It's also bad business these days to have a "whites only" section. It would gather uproar and the business would fail through non-state solutions. The only way it would work is if nobody knew about it, and then it's not a big deal.

Freedom is a progressive concept. That's why we don't have to look to the past and compare current consequences of legislation to past hypothetical situations.

Cheers.

 
At 5:11 PM, May 24, 2010, Anonymous David Tomlin said...

It's also bad business these days to have a "whites only" section. It would gather uproar and the business would fail through non-state solutions. The only way it would work is if nobody knew about it, and then it's not a big deal.

This kind of assertion cries out for a quantifier. If you mean 'mostly', I agree. If you mean 'always', I'm very skeptical.

Few libertarians would argue that legalizing prostitution or the use of cocaine would cause these practices to disappear. But it seems many want to argue that discrimination in public accommodation is a special case, whose prevalence can be counted on to be stable at exactly zero.

If it were once again legal for businesses to hang up 'whites only' signs, I suspect that some of them, in certain neighborhoods, would find it profitable to do so. Some establishments might be for blacks only, or cater to all ethnicities except for whites. Some might be exclusive on some other basis than ethnicity. Maybe hanging at gay bars will become so trendy the gays have to lock the straights out.

But I digress.

For those offended by 'X only' signs, encountering even one, or experiencing uncertainty about the possibility of encountering one, is a degradation in the quality of life.

The ban works, and seems to have no ill effects. What would be the reason for lifting it?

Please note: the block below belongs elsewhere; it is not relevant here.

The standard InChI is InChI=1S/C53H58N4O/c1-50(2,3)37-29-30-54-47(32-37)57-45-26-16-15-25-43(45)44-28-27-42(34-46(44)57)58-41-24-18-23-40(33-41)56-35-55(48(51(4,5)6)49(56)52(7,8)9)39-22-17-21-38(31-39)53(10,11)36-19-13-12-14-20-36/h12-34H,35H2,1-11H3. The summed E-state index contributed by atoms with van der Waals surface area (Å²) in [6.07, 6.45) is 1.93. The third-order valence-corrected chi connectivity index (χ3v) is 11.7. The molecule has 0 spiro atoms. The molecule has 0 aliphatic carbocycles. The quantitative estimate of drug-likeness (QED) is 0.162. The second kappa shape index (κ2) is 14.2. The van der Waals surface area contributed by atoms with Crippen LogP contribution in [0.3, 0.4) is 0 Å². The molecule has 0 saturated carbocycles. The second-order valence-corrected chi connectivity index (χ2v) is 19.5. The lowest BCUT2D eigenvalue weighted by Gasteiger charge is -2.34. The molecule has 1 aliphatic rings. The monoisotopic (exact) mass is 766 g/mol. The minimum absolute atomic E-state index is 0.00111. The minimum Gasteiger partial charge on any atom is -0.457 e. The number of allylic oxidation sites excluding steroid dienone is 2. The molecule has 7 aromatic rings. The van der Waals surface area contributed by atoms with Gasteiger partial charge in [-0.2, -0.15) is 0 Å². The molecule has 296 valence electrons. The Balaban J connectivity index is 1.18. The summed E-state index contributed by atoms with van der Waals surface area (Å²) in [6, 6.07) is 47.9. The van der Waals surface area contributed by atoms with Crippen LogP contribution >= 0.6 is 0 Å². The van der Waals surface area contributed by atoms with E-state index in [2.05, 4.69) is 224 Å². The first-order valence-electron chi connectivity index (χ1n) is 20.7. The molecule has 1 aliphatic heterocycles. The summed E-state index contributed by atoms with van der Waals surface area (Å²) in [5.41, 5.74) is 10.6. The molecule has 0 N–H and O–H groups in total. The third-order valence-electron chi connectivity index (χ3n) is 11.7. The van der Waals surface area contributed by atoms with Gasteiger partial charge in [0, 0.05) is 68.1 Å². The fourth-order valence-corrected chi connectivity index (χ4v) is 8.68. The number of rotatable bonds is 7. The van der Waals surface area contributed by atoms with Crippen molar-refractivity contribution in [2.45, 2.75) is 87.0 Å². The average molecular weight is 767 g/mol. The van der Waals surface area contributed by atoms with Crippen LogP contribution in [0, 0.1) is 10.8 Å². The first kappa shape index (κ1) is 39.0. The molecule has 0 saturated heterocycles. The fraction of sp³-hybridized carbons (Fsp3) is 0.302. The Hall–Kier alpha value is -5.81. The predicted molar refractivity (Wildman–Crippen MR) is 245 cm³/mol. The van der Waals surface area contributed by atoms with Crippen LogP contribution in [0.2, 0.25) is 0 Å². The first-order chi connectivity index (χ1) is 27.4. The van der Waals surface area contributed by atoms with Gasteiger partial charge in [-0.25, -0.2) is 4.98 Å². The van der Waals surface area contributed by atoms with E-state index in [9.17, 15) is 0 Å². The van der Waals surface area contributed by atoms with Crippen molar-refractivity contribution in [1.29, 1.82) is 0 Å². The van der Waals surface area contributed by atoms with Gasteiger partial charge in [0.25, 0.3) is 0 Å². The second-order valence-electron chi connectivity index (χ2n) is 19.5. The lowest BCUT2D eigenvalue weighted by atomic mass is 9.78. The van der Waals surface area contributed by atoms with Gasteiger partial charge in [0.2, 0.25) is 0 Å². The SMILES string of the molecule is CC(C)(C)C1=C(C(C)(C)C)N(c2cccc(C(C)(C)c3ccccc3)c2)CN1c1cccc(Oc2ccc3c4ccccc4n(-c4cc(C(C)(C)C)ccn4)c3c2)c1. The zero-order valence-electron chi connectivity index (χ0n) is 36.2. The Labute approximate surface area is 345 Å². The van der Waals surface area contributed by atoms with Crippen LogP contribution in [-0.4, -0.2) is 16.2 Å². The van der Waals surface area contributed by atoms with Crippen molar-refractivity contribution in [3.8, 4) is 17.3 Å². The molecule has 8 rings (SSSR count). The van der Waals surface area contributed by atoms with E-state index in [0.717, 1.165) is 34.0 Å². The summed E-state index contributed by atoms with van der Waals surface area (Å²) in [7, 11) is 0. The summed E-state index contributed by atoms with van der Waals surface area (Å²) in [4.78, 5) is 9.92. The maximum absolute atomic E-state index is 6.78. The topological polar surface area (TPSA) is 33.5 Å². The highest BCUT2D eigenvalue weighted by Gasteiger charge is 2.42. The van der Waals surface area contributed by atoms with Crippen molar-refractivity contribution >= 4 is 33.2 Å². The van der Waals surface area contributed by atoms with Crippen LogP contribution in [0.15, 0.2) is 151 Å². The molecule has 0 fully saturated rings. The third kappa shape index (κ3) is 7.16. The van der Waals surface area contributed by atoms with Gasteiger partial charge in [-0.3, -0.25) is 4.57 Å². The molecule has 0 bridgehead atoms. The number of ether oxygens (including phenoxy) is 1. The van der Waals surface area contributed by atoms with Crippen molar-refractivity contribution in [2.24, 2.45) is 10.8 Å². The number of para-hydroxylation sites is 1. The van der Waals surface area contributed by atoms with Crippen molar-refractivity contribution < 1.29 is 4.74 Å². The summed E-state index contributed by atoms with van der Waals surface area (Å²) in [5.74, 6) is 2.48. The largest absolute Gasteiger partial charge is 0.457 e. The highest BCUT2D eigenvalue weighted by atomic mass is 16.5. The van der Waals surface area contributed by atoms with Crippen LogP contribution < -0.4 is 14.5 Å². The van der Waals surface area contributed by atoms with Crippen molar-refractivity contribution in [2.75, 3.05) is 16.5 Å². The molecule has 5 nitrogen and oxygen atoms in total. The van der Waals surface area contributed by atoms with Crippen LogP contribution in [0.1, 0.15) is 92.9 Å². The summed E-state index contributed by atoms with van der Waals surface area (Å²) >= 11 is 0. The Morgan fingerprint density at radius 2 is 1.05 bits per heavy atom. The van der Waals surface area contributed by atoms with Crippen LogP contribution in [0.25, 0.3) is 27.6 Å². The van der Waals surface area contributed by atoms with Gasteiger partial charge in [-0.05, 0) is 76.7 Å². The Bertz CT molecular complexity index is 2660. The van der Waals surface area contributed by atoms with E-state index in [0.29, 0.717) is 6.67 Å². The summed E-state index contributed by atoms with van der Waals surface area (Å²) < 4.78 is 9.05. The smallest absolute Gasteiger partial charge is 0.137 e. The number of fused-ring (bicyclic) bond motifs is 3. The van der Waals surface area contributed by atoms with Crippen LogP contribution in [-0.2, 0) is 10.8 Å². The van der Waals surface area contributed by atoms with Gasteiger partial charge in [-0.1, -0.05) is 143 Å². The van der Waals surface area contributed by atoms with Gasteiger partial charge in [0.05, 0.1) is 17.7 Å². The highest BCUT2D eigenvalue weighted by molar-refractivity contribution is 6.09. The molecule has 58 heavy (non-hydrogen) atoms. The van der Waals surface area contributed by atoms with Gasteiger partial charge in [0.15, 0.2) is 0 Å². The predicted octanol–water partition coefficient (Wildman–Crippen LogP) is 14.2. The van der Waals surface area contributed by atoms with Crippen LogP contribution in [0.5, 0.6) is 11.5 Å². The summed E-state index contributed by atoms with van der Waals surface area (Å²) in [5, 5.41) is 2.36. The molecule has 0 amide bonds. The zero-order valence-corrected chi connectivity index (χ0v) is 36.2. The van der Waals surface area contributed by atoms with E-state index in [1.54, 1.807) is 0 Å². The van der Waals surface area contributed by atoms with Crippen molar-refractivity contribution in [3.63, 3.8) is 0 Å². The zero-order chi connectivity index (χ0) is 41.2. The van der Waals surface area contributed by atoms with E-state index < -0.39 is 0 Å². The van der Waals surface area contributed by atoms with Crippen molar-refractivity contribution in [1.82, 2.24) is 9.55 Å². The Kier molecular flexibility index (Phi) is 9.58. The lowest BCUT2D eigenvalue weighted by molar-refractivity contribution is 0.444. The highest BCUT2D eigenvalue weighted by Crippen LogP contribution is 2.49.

At 11:13 AM, July 06, 2010, Blogger Matt said...

The reason for lifting it is that it has caused a fundamental redefinition of the meaning of the word "public" in the law.

The courthouse is public. City hall is public. The DMV is public. They belong to the government, are paid for with tax dollars, and occasionally citizens have no choice but to go there to transact some sort of business with the government agencies located within. It is entirely fitting that the law require equal access to such places for all persons having any plausible claim to legitimate business there.

A restaurant or bar is not public. It belongs to the owner, and no private citizen has any true _need_ to go there. He may _wish_ to go there, but a wish is a very different thing than a _right_.

A bar owner who says black people aren't welcome is, in my opinion, being an asshole. It would annoy me so much that I would choose, on that basis alone, not to patronize that bar. Many people feel likewise...probably enough to make the "no blacks" policy a commercial nonstarter. But either way, that's the morally justified response to being confronted with someone that one thinks is an asshole.

I wouldn't necessarily think, in the proposed hypothetical where going to gay bars gets so trendy that the owners feel the need to ban straights, that said owners are being assholes when they do it. I think there's a good argument that, in that situation, they'd be morally justified in making the choice. But the law doesn't allow that choice.

Freedom of association necessarily must include freedom of NON-association, or else it's a logical nullity.